Me? I'm Tracy J. Clark (currently unemployed which leaves me plenty of time for my passions: animal rescue/transporter/foster and acting) and I come from Cookeville, Tennessee. This is my second deployment for RedRover after taking training in 2009 in Nashville. Patiently waiting for me at home is my saint of a husband, Bob, our four fur kids, my brother and dad. I respond to requests for deployments because, like all of us, I cannot say no to an animal in need and deploy whenever possible. Working toward eradicating puppy mills, ending dog fighting and saving animals from hoarding conditions is a personal goal and one I'm 100 percent committed to. Without proper training, none of that would be possible so I can only thank RedRover for making the volunteer experience as rewarding for us as it is for our charges.

Friday, October 28, 2011

Sheltering Dogs in Kentucky

This week, a team of 11 RedRover Responders volunteers traveled from six states to Kentucky to assist the ASPCA and the Rowan County Animal Shelter with 118 dogs rescued earlier this month from a breeding operation.

Volunteer Team Leader Andy Bass drove more than 1,000 miles from his home in Florida to lead the RedRover Responders team, which is scheduled to lead the sheltering effort for one week. Since Monday morning, the team has been hard at work cleaning cages, feeding the dogs, taking care of moms and puppies, and monitoring the maternity ward. Andy brought in some toys for enrichment for the dogs. The team's goal is to make the emergency shelter as safe, calm and pleasant as possible for the animals while the case moves through the court system.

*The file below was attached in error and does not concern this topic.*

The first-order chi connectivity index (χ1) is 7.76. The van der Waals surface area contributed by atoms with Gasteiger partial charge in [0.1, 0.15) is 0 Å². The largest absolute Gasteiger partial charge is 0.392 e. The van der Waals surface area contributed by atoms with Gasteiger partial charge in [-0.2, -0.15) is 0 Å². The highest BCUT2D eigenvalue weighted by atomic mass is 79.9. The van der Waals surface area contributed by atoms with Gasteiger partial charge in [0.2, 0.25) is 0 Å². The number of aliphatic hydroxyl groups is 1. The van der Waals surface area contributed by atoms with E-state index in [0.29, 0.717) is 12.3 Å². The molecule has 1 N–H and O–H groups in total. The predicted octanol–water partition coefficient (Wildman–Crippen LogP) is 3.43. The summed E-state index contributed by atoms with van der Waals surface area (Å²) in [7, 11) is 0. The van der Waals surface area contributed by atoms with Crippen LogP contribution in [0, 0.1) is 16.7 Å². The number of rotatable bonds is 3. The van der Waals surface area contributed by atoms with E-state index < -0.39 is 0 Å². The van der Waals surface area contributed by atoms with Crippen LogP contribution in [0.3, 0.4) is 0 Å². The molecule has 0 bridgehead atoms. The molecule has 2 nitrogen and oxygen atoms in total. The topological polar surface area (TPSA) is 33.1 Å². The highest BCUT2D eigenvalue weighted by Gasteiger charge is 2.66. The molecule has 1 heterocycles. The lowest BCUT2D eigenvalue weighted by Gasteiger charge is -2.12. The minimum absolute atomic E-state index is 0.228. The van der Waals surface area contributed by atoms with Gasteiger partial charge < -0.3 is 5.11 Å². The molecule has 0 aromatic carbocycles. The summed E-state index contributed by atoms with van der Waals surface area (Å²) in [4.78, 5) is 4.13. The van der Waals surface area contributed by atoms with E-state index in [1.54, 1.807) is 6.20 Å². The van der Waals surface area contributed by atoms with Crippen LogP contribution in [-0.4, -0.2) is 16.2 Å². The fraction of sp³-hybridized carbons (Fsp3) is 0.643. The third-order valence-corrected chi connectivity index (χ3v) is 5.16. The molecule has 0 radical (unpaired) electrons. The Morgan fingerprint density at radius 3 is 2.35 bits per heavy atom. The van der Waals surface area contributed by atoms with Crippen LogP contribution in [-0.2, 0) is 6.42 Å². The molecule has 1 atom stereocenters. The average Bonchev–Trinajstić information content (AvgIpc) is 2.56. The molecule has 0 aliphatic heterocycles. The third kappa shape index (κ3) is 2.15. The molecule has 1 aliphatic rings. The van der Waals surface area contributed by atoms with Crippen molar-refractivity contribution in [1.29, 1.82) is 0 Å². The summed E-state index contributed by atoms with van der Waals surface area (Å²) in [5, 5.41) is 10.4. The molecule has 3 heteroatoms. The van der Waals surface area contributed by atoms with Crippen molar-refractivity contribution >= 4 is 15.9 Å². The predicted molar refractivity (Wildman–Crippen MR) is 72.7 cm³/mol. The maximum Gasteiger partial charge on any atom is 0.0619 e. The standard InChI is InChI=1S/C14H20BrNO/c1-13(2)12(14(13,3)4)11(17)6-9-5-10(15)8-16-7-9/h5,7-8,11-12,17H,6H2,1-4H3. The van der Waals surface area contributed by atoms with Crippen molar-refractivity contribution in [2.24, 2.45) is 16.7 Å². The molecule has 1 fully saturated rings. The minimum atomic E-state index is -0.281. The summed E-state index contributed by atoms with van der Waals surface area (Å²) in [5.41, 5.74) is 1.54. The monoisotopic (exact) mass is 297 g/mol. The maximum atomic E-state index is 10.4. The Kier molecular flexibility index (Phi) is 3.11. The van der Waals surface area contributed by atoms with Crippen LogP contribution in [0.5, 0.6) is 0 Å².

News reports described the situation the dogs came from as disturbing, and described mainly small breeds such as Chihuahuas, Pekingese, miniature pinschers, papillons, dachshunds and schnauzers stacked on top of each other in cages or kept in wire cages with pull out trays beneath them. According to news reports, the dogs were found in unsanitary conditions amidst dead rats, dirty water bowls, feces and urine, and many are suffering from parasites, dental disease, dehydration, matting and abnormal skin, ears and eyes. The owner of the dogs pleaded not guilty to 46 counts of animal cruelty on Monday.

Because of the sensitivity of the legal case, photos of the animals are not available at this time.

Andy reported that despite the long hours and endless scrubbing, the volunteers' attitudes are upbeat and focused on providing quality care for the animals. "I just could not be more proud of the team and how well they are doing," said Andy. "They have stepped up to make a difference in a difficult situation."

Wednesday, October 12, 2011

The Great Virginia City Cat Rescue

RedRover Responders volunteers are in Virginia City, Nevada to assist in the rescue of over a dozen cats whose owner passed away last week.

Dubbed "Pumpkin" by RedRover Responders volunteers, this 6 year old female is going up for adoption from 12 p.m. to 8 p.m. at the Silverland Inn & Suites in Virginia City.
Volunteers arrived on Monday to assist the Nevada Humane Society with the removal of the cats from the dilapidated building where they had lived for the past 11 years. Locating the cats among the clutter and debris in the home was a challenge. Volunteers wore gloves, masks and booties to protect themselves from contamination as they coaxed the cats one by one from their hiding places behind wall panels and underneath floorboards.